Looking Forward, Looking Back
The Eye of the World started with the confrontation between the two champions Ishamael and Lews Therin. Lews Therin had unknowingly killed everyone around him in a Masque of Death scene. The page from the graphic novel version of the Prologue of The Eye of the World shows this very well, and I discussed the comparison between the Kinslaying and the Masque of the Red Death in an earlier post. Ishamael tempted Lews Therin with the resurrection of Ilyena if he turned to the Shadow:
"You can have her back, Kinslayer. The Great Lord of the Dark can make her live again, if you will serve him. If you will serve me."The Eye of the World ended with a largely symbolic and spiritual battle with miracles. Rand destroyed the Shadow’s massive army without knowing how. He also denied images of Egwene and Nynaeve and destroyed Myrddraal that were abusing his mother, Kari. She thanked him and exclaimed: “The Light, the Blessed Light.” I find it hard to believe that a dream creation of Ishamael would say that. Perhaps it really was her soul there. Ishamael wanted to use Kari to tempt Rand to the Shadow; that, and the offer to escape the taint that took Lews Therin. Looking ahead, perhaps Kari features again at the final confrontation with the Shadow.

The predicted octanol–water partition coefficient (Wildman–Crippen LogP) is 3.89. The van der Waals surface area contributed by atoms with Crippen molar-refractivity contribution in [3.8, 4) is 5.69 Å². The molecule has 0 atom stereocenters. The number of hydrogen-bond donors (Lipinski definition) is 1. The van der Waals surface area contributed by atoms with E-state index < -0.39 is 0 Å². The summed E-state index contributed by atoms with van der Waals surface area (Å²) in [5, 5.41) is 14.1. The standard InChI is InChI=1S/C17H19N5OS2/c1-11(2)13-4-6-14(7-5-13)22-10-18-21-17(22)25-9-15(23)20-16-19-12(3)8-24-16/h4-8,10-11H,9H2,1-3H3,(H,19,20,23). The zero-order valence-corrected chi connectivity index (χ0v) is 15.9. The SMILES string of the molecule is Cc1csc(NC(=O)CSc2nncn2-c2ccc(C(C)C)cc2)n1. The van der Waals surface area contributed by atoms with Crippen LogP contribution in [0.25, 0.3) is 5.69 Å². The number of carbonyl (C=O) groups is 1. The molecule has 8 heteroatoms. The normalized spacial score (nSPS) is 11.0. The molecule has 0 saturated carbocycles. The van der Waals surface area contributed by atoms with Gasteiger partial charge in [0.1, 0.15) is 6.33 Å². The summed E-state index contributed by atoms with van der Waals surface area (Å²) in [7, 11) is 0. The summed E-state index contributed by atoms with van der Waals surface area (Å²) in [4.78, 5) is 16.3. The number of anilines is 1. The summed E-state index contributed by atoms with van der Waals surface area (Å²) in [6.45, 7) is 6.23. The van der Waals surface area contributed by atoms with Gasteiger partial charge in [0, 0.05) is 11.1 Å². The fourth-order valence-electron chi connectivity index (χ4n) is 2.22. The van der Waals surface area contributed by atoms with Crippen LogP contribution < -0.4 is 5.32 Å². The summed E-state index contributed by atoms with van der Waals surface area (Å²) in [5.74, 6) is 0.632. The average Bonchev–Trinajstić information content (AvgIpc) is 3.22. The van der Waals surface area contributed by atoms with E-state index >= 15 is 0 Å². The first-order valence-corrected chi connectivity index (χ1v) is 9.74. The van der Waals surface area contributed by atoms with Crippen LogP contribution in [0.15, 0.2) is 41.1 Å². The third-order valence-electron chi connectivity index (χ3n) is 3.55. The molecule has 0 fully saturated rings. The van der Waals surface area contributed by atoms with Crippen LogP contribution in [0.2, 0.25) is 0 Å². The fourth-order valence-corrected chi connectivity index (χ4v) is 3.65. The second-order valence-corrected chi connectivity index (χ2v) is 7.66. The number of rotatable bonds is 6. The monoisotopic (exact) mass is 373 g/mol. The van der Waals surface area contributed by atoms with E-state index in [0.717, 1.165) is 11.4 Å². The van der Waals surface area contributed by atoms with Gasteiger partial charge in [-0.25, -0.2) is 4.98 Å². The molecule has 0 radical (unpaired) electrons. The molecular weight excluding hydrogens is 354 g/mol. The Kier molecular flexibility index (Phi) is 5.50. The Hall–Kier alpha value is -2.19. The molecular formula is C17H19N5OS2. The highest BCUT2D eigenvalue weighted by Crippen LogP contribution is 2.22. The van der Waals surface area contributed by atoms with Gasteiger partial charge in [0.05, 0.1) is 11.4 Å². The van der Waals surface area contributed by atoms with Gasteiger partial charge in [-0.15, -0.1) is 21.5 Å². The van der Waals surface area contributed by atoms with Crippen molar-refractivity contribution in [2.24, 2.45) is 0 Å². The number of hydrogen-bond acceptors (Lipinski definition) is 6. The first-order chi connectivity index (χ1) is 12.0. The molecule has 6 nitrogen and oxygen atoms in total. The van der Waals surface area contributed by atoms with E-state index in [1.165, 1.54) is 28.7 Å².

A major difference between the end of Eye of the World and the beginning was that the Creator spoke and called Rand the - his - Chosen One:
“I WILL TAKE NO PART. ONLY THE CHOSEN ONE CAN DO WHAT MUST BE DONE, IF HE WILL.”Well I think it was the Creator.
- The Eye of the World, Against the Shadow
The Creator told Rand that he would not interfere and that Rand was his Chosen One and that only he can do what must be done to defeat the Shadow. This is a parallel to God in the New Testament announcing at Jesus’ baptism that Jesus was his son and he was well pleased with him (Matthew 3:17, Luke 3:22). Furthermore at Jesus’ transfiguration: